Together, Chrysanthus and Daria succeeded in winning over a large number of converts. The two were ultimately denounced to a tribune, Claudius, who had Chrysanthus arrested and tortured. Even in the face of severe torments, however, the young Chrysanthus remained steadfast in his profession of faith and his courage was so impressive that Claudius, along with his wife, Hilaria, and his sons, Maurus and Jason, and 70 of his soldiers, became Christian. This treasonous act by a Roman tribune so infuriated the emperor Numerian that he ordered Claudius, along with his wife, sons, and the soldiers, be put to death. (St. Claudius and his companions were formerly commemorated in the Roman Martyrology on December 3.)
In the meantime, the virginal Daria was sent to live in a brothel. Although the brothel is a fairly common detail in the hagiographies of early virgin-martyrs, the Acta of Chrysanthus and Daria adds the unusual detail of Daria being defended from would-be sexual partners by a lion, which had escaped from the amphitheater. The brothel was burned (apparently because of the lion, who could not be coaxed away from Daria) and Chrysanthus and Daria were taken to stand trial before Numerian, himself. Condemned to be stoned and buried alive in an old sandpit on the Via Salria Nova, their execution seems to have taken place on October 25, although the exact year is unknown.
So Great a Cloud of Witnesses
The site of the martyrs’ burial became a place of pilgrimage. On the dies natalis of the saints (i.e. the day of their death and “birthday” into heaven), it is recorded that some of the faithful gathered to pray in the shrine that had grown up over the pit. As they were praying, soldiers sealed up the entrance of the crypt with stones and earth, burying alive all those inside. This new group of martyrs, including Diodorus, a priest, and Marianus, a deacon, along with several others, was formerly commemorated on the first day of December.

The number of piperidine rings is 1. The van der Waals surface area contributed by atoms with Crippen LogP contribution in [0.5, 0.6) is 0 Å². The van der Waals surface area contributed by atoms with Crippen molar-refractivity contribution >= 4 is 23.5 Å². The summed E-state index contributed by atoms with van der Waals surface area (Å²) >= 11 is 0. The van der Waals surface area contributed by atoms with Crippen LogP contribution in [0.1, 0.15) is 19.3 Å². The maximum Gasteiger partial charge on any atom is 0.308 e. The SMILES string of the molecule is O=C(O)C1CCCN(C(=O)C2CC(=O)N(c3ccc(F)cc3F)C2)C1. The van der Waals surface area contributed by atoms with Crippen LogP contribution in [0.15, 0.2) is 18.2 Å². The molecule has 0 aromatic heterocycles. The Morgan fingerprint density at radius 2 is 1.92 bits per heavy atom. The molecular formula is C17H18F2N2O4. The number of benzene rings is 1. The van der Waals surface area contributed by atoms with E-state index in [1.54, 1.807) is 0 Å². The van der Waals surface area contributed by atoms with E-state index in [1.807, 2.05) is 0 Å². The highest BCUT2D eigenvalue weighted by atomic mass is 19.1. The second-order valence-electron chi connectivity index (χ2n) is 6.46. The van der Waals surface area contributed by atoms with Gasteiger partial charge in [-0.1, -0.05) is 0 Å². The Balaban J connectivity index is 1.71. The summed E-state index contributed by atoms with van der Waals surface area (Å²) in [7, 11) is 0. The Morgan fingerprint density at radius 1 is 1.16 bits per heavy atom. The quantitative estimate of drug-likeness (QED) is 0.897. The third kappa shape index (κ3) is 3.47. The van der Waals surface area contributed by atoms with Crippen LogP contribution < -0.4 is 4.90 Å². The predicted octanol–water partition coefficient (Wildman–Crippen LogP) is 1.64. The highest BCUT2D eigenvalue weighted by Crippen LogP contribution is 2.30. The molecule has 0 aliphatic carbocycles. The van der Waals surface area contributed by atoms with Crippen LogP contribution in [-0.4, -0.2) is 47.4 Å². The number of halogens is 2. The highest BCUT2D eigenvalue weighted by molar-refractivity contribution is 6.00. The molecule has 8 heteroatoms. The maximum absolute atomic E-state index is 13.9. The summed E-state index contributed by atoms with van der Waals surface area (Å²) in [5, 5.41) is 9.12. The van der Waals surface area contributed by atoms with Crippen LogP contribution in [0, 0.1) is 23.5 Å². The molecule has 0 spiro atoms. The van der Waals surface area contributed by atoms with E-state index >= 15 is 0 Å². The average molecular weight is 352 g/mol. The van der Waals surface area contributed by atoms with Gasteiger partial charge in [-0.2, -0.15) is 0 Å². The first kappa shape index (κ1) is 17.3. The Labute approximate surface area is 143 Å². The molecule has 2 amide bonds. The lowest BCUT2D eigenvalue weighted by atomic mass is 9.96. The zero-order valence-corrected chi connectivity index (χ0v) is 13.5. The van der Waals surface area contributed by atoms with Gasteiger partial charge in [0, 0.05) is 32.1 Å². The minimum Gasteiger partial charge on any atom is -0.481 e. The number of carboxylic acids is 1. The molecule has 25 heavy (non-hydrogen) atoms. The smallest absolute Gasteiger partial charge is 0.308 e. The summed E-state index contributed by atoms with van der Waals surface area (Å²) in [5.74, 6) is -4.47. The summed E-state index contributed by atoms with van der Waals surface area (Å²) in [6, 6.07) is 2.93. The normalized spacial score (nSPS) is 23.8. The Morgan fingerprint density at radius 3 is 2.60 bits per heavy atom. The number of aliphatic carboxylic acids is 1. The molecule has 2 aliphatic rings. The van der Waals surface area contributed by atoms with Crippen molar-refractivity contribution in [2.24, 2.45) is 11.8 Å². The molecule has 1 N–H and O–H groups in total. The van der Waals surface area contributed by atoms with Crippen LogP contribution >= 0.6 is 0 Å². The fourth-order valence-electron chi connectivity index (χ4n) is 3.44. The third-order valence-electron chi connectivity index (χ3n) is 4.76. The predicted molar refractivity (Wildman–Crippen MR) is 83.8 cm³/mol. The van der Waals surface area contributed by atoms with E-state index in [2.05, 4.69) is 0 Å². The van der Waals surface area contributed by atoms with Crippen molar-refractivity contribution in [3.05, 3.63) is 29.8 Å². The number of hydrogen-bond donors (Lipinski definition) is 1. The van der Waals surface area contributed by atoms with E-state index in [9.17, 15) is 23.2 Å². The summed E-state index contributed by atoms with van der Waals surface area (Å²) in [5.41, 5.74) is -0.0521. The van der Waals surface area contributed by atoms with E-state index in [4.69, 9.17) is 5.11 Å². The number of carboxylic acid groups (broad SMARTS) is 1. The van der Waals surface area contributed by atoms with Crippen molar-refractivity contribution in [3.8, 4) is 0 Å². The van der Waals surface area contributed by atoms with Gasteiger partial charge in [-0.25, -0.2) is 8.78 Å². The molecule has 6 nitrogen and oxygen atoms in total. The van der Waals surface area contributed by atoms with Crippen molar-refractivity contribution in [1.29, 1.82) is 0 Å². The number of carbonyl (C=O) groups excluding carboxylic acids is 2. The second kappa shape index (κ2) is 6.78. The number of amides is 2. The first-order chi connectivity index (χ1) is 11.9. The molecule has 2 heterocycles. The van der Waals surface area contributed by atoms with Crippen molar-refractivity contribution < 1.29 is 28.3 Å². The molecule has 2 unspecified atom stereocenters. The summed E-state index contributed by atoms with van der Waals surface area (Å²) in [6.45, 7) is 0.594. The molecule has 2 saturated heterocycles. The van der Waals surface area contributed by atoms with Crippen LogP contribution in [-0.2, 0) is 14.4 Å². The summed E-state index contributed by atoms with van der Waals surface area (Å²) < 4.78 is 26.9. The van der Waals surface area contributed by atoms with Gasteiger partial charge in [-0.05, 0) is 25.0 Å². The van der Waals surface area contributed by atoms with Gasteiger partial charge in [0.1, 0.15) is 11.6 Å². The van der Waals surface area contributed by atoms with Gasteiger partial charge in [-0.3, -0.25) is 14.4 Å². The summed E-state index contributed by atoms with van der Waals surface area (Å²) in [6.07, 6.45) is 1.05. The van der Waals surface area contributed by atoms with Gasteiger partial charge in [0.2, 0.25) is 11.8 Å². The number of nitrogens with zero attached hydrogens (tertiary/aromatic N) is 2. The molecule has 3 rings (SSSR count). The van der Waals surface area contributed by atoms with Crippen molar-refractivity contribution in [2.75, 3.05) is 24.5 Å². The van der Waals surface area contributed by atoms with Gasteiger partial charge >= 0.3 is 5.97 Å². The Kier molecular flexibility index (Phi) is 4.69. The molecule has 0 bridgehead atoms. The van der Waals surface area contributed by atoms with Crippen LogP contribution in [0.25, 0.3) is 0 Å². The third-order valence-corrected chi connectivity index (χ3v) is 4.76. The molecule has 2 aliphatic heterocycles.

What makes the figures of Chrysanthus and Daria worthwhile, however, is not the (re)discovery of their relics or the confirmation that some of the most significant details of the stories might, in fact, be true. These martyrs are significant because they are just that: martyrs. And, although, they have been largely forgotten, even within Church circles, they have, in fact, retained a significance that transcends the boundaries of time or place.
Faith’s Highest Expression
In his homily for the beatification of 498 martyrs of the Spanish Civil War on October 28, 2007, Jos. Saraiva Cardinal Martins, observed that “martyrs are not the exclusive patrimony of a single diocese or nation. Rather, because of their special participation in the Cross of Christ, Redeemer of the Universe, they belong to the whole world, to the universal Church.” This is no less true of Chrysanthus and Daria.
As witnesses of the Christian faith, we understand that each martyr, whether they lose their life in an isolated act of violence, like St. Maria Goretti or Bl. Isidore Bakanja, or as part of a group, makes a personal confession of faith in Jesus Christ. It is because of this declaration of faith that we understand martyrdom as “faith’s highest expression.” Rather than placing their trust in the powers of men and nations, the martyrs set their hope in God alone. This can be understood as a perfecting of the baptismal call of every Christian. Bl. John Paul II said
Since Baptism is a true entry into the holiness of God through incorporation into Christ and the indwelling of his Spirit, it would be a contradiction to settle for a life of mediocrity, marked by a minimalist ethic and a shallow religiosity. To ask catechumens: “Do you wish to receive Baptism?” means at the same time to ask them: “Do you wish to become holy?” It means to set before them the radical nature of the Sermon on the Mount: “Be perfect as your heavenly Father is perfect” . . . . This ideal of perfection must not be misunderstood as if it involved some kind of extraordinary existence, possible only for a few “uncommon heroes” of holiness. The ways of holiness are many, according to the vocation of each individual. (Novo Millennio Ineunte, 31)
Sts. Chrysanthus and Daria, no less than any other martyrs, fully committed to the service of God and the Church through their baptismal commitment and marriage vows, testify to all of those who desire a more perfect union with God that love will always triumph over death and destruction. Each man, woman, and child, who offers up their life as a witness to the truth of Christ’s triumph over sin and death does so with a unique voice. And it is this vast assembly of voices, united in their praise, who represent what it is that we, as the Church, are called to be.